EPA offers $50K for new ways to destroy PFAS in firefighting foam

Cape Fear River (Photo: WWAY)

NORTH CAROLINA (WWAY) — The Environmental Protection Agency (EPA) on Tuesday announced an initiative that targets new ways to safely destroy per- and polyfluoroalkyl substances (PFAS) such as GenX.

The innovative was unveiled by EPA Administrator Andrew Weller during a PFAS roundtable in Fayetteville.

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According to a news release, the Innovative Ways to Destroy PFAS Challenge is a partnership between federal and states agencies seeking detailed plans for a non-thermal technologies to destroy PFAS in concentrated aqueous film forming foam (AFFF), a type of firefighting foam.

“EPA researchers and staff are harnessing the power of crowdsourcing to identify ways to destroy PFAS through non-incineration methods,” Wheeler said. “The Trump Administration has offered major assistance to more than 30 states across the U.S. to protect human health regarding PFAS, and the agency is offering up to $50,000 for the best design concept to safely destroy the chemical.”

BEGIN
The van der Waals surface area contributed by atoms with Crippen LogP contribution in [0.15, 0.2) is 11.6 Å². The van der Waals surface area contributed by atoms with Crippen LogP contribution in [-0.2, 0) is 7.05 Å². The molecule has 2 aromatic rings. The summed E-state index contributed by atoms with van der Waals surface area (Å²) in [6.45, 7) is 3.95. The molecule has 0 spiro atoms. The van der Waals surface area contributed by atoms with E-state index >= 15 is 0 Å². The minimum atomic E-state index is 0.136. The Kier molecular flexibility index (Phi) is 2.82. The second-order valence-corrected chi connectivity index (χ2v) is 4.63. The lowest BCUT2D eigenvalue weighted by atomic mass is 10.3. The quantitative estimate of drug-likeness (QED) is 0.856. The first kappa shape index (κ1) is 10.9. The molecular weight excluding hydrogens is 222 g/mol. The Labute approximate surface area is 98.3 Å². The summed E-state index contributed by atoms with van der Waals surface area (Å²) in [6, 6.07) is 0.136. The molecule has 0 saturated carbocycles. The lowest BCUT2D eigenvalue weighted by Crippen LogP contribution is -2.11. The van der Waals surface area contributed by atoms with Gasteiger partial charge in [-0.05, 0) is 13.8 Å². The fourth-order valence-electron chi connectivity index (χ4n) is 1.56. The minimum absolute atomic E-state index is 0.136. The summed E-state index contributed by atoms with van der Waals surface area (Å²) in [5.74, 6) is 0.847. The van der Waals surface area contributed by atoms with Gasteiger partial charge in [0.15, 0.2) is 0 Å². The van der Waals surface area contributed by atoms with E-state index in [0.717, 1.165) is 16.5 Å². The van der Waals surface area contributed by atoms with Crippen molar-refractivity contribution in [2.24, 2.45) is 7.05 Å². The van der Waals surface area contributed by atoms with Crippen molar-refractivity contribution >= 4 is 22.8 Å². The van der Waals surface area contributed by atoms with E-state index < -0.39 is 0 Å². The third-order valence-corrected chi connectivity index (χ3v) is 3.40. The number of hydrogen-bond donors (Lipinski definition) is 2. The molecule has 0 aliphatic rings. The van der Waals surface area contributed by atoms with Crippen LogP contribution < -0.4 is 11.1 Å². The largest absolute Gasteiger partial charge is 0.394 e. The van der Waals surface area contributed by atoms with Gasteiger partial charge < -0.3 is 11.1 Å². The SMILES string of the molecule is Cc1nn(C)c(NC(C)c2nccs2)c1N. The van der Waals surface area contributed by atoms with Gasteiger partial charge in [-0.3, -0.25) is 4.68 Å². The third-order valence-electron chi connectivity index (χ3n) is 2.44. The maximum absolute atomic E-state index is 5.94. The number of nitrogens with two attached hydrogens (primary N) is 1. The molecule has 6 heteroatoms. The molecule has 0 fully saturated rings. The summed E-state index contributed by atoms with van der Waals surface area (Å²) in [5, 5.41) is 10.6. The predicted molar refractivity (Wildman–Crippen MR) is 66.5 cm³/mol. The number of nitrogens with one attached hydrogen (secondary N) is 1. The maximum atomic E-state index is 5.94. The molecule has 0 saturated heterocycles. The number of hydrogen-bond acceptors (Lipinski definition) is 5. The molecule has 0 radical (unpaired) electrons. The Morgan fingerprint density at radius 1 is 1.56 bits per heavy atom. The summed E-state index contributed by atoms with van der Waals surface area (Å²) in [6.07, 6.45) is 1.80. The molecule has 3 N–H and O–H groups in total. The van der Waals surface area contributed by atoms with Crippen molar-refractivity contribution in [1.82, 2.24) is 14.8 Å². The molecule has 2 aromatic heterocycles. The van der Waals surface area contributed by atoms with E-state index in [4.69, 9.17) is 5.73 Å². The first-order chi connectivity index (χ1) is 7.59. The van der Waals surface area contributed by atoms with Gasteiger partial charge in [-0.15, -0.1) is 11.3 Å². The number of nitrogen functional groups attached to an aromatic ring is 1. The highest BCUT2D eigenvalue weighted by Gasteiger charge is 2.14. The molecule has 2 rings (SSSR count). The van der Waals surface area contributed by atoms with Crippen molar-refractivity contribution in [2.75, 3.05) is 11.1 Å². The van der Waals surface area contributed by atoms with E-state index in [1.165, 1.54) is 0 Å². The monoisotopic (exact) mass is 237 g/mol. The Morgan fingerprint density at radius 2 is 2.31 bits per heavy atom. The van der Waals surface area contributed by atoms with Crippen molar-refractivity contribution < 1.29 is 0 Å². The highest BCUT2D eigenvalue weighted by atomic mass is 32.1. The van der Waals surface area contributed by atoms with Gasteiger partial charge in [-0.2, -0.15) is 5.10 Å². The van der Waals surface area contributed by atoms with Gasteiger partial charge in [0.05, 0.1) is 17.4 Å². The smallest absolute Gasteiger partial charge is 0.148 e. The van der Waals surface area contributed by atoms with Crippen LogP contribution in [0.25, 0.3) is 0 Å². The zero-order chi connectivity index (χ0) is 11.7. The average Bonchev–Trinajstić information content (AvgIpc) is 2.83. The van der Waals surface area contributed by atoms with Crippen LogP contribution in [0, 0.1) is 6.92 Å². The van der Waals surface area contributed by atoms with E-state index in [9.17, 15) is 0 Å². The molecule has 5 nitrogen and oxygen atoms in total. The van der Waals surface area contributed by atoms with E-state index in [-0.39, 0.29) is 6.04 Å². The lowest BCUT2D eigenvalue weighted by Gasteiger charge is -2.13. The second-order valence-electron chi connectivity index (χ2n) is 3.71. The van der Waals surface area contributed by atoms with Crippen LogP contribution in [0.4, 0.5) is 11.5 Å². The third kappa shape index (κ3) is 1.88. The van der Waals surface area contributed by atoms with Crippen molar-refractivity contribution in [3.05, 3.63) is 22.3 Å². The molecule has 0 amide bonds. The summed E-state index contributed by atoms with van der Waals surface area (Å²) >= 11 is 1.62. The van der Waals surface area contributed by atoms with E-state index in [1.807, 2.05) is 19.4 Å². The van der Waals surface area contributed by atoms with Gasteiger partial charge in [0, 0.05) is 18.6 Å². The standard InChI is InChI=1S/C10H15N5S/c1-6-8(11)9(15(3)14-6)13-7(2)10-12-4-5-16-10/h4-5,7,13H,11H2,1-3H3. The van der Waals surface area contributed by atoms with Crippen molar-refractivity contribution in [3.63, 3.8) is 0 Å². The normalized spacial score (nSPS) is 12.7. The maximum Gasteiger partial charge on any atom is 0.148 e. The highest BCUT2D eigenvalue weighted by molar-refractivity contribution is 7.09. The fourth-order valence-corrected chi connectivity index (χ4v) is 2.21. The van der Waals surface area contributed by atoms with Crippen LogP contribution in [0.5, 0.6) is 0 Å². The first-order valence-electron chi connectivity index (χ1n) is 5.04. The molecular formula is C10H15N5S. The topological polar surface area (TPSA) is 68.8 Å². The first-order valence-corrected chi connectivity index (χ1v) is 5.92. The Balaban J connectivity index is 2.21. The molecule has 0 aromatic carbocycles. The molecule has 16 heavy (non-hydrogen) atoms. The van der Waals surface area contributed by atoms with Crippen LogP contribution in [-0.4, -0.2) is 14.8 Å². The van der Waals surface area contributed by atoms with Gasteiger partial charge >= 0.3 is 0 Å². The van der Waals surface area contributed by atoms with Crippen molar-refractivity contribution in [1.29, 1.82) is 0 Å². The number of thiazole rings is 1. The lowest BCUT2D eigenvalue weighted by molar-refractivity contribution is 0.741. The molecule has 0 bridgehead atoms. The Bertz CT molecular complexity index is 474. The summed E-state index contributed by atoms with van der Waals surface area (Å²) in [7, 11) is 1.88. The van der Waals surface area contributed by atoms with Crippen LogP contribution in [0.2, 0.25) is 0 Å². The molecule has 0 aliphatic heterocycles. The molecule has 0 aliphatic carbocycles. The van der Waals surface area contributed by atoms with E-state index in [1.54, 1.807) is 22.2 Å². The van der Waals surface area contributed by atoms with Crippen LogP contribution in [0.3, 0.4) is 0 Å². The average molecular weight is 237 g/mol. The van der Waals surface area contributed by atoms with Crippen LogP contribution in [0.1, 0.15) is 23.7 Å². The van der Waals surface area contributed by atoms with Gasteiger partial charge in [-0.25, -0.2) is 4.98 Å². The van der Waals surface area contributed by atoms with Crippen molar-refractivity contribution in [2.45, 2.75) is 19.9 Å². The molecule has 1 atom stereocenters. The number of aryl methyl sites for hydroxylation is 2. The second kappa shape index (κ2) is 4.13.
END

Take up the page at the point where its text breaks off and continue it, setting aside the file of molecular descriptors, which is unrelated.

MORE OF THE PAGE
The goal of this challenge is to discover new non-thermal technologies and approaches that can remove at least 99 percent of PFAS in unused AFFF, without creating any harmful byproducts.

Experts say PFAS don’t naturally breakdown due to their strong molecular bonds.

EPA is offering up to $50K for the best design concept(s), with the added potential opportunity for field testing of the winning design concept(s) in partnership with EPA and Environmental Security Technology Certification Program (ESTCP).

View challenge details here.

The challenge is opens until November 23. Winners are expected to be announced in early 2021.